Wednesday, Sept. 6, 2006 | The airport authority’s chairman has had the authority’s offices swept for listening devices, fearful that the FBI was eavesdropping, and the authority’s president/CEO used her position to have barbecue meat shipped in for free from Texas, according to a wrongful termination lawsuit filed by a former authority employee.

Jose Hernandez, 35, the authority’s former director of landside operations, sued the San Diego County Regional Airport Authority in San Diego Superior Court on Friday claiming he was wrongfully terminated after questioning whether senior airport officials violated the authority’s ethics policy, trading on their positions to secure favors from airlines.

Hernandez, who oversaw airport parking, ground transportation and terminal building space, resigned in February. The suit says he was forced to resign or would have been fired after he blew the whistle on violations of the authority’s ethics policy by employees including President/CEO Thella Bowens, Chairman Joe Craver, general counsel Breton Lobner and authority board member Morris Vance. Hernandez divulged his claims, the suit says, while being investigated earlier this year on charges that he had accepted gifts and upgrades from airlines.

Mark Burchyett, the authority’s chief auditor, has been investigating Hernandez’s claims since he filed a complaint with the authority July 12. Authority officials, who have not seen Burchyett’s findings, say he has found no ethics violations took place. Burchyett could not be reached for comment Tuesday.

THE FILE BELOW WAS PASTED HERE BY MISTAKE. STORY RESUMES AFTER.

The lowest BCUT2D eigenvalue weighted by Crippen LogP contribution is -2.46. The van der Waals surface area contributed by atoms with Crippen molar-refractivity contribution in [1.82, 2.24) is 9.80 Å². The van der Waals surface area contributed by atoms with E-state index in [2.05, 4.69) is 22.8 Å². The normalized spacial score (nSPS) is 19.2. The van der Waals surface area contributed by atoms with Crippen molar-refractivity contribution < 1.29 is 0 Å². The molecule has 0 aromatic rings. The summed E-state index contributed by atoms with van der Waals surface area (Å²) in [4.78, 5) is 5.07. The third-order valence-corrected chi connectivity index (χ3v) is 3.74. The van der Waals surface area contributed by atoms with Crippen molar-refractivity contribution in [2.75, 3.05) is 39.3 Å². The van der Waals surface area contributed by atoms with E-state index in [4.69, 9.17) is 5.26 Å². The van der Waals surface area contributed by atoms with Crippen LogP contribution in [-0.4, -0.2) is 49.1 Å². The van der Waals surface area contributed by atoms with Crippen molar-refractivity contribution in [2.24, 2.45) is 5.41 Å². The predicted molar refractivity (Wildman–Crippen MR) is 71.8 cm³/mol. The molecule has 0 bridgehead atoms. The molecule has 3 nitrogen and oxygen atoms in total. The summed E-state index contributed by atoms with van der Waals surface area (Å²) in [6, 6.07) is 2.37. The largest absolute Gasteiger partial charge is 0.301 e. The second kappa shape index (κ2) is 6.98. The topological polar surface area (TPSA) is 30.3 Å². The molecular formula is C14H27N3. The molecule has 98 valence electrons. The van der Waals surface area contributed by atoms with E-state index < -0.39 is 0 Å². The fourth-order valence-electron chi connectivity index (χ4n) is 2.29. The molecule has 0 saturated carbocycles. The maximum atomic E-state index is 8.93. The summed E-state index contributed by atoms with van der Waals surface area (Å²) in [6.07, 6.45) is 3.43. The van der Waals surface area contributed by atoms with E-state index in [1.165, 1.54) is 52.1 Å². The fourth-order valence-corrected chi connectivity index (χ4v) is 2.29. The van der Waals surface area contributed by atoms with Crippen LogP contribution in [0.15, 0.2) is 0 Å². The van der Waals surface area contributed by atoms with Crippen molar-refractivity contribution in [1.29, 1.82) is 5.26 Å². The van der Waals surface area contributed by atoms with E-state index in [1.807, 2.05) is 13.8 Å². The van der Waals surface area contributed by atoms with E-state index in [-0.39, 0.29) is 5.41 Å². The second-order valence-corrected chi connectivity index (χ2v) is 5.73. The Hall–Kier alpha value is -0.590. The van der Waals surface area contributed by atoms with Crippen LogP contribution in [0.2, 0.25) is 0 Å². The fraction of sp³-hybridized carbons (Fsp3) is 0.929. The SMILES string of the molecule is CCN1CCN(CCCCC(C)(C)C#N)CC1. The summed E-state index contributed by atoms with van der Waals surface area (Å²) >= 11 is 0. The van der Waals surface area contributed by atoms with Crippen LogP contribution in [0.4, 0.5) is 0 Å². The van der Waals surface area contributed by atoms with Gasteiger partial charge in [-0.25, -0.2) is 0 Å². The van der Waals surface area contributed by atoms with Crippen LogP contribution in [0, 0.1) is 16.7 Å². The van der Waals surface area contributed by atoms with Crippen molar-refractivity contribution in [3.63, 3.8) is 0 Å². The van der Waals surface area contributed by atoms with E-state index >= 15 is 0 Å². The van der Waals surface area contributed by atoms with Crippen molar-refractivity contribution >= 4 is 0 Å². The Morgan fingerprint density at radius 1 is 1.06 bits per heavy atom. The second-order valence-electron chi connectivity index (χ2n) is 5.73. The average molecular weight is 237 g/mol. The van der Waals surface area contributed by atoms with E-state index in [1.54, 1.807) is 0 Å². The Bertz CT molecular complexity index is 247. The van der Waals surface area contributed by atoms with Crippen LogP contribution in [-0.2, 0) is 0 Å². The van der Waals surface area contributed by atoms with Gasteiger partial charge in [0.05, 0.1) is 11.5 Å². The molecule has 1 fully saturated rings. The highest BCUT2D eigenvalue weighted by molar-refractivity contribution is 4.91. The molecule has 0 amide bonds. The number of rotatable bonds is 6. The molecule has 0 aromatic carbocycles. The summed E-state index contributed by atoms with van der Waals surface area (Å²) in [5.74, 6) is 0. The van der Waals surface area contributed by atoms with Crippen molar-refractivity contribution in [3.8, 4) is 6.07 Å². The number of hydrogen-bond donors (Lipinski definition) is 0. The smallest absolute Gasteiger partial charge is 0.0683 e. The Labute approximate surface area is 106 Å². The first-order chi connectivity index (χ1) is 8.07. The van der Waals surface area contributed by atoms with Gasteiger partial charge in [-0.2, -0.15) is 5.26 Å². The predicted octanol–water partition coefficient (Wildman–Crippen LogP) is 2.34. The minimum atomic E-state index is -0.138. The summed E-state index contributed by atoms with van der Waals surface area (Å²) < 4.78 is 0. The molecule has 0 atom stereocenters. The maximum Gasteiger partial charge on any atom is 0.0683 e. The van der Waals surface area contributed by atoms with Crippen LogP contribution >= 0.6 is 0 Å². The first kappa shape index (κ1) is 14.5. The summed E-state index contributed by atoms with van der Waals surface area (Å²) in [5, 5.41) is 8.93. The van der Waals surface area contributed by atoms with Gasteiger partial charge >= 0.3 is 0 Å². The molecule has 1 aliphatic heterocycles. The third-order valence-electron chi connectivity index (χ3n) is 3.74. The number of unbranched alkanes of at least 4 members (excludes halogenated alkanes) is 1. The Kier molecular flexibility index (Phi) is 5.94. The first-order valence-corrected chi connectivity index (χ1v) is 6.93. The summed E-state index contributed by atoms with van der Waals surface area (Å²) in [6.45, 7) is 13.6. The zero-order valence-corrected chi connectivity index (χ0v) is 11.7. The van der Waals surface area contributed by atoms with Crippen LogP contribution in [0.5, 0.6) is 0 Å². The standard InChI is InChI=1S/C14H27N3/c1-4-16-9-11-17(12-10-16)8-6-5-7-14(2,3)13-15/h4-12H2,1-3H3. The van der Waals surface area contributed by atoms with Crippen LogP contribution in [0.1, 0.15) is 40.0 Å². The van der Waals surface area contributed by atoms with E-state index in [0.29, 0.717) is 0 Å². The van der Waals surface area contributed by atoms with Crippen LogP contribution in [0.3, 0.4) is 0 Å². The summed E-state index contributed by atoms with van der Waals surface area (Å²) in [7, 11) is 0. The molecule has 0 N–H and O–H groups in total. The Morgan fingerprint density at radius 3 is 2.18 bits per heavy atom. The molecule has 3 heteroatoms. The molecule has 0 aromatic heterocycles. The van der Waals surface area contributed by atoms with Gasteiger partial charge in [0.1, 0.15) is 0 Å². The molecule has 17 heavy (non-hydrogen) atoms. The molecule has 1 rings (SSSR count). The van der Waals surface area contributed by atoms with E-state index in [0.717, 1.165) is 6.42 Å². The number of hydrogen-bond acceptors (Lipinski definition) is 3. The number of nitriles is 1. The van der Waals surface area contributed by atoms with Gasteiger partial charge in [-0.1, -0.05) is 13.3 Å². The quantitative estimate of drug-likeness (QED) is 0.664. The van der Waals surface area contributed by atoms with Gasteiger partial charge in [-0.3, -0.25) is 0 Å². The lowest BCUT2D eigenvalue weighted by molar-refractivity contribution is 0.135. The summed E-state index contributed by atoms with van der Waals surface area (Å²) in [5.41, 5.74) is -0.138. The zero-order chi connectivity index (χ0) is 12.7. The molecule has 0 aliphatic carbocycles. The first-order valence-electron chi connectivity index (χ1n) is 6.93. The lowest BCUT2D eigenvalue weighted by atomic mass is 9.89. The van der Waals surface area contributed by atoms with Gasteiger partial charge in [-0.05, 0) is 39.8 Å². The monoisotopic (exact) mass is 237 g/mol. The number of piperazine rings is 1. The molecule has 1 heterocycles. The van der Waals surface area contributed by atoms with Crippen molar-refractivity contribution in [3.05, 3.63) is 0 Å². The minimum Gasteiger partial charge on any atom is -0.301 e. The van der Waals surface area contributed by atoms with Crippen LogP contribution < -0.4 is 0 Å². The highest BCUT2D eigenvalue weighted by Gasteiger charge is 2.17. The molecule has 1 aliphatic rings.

Hernandez’s suit seeks unspecified damages and attorneys fees, claiming he has “suffered great mental and emotional distress.”

According to Hernandez’s suit, authority officials violated the authority’s ethics policy by seeking special favors from airlines and by misusing authority funds. His suit alleges that:

  • Bowens, the authority’s president and CEO, had airlines ship barbecue meat – pork, beef ribs and brisket – for free from Angelo’s, a favorite Dallas restaurant. She formerly worked as budget administrator for the Dallas/Ft. Worth International Airport. Hernandez claims that Bowens had 200 pounds of barbecue meat shipped in for an annual employee appreciation barbecue. Higher-ranking authority employees were required to pay money to subsidize the expense of the meat, the suit states.

Asking for such favors from airlines is wrong, the suit states, because officials are not supposed to receive gifts or favors because of their official positions.

  • Craver had his office surveyed for listening devices at authority expense because, the suit said, he “was worried that his communications could be intercepted by the FBI or similar such agencies.” (Craver, who served a number of appointed positions at the city of San Diego, has been forced to hire a taxpayer-financed attorney in relation to the federal investigations of City Hall.) The suit also alleges that Craver requested first class upgrades for himself and his wife.
  • Ted Sexton, the authority’s vice president of operations, paid $1,200 for an airline ticket to travel to Texas to bring back Blue Bell ice cream for the employee event, then received authority reimbursement.
  • Bowens requested standby or reduced-rate tickets for a sister in Texas. The suit also alleges she purchased tickets for her own travel, then requested upgrades and airport lounge access “more than 30 times.”